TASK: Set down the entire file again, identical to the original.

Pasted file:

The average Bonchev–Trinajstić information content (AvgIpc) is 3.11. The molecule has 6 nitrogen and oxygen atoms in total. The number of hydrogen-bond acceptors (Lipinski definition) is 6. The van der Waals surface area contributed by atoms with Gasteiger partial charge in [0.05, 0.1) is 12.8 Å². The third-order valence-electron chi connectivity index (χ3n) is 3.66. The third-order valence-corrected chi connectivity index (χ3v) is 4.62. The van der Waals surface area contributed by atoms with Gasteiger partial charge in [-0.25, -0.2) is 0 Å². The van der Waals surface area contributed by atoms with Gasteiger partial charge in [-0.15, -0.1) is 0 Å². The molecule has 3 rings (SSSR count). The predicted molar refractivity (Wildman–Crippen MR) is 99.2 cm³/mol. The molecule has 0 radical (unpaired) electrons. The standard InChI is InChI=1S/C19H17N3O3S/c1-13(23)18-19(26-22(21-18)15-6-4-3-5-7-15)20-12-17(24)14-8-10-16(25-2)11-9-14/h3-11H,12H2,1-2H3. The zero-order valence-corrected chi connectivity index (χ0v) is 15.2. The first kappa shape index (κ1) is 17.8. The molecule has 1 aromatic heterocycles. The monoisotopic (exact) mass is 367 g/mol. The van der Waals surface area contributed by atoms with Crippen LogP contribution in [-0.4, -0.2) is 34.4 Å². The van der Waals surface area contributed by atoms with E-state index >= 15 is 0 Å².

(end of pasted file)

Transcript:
The average Bonchev–Trinajstić information content (AvgIpc) is 3.11. The molecule has 6 nitrogen and oxygen atoms in total. The number of hydrogen-bond acceptors (Lipinski definition) is 6. The van der Waals surface area contributed by atoms with Gasteiger partial charge in [0.05, 0.1) is 12.8 Å². The third-order valence-electron chi connectivity index (χ3n) is 3.66. The third-order valence-corrected chi connectivity index (χ3v) is 4.62. The van der Waals surface area contributed by atoms with Gasteiger partial charge in [-0.25, -0.2) is 0 Å². The van der Waals surface area contributed by atoms with Gasteiger partial charge in [-0.15, -0.1) is 0 Å². The molecule has 3 rings (SSSR count). The predicted molar refractivity (Wildman–Crippen MR) is 99.2 cm³/mol. The molecule has 0 radical (unpaired) electrons. The standard InChI is InChI=1S/C19H17N3O3S/c1-13(23)18-19(26-22(21-18)15-6-4-3-5-7-15)20-12-17(24)14-8-10-16(25-2)11-9-14/h3-11H,12H2,1-2H3. The zero-order valence-corrected chi connectivity index (χ0v) is 15.2. The first kappa shape index (κ1) is 17.8. The molecule has 1 aromatic heterocycles. The monoisotopic (exact) mass is 367 g/mol. The van der Waals surface area contributed by atoms with Crippen LogP contribution in [-0.4, -0.2) is 34.4 Å². The van der Waals surface area contributed by atoms with E-state index >= 15 is 0 Å².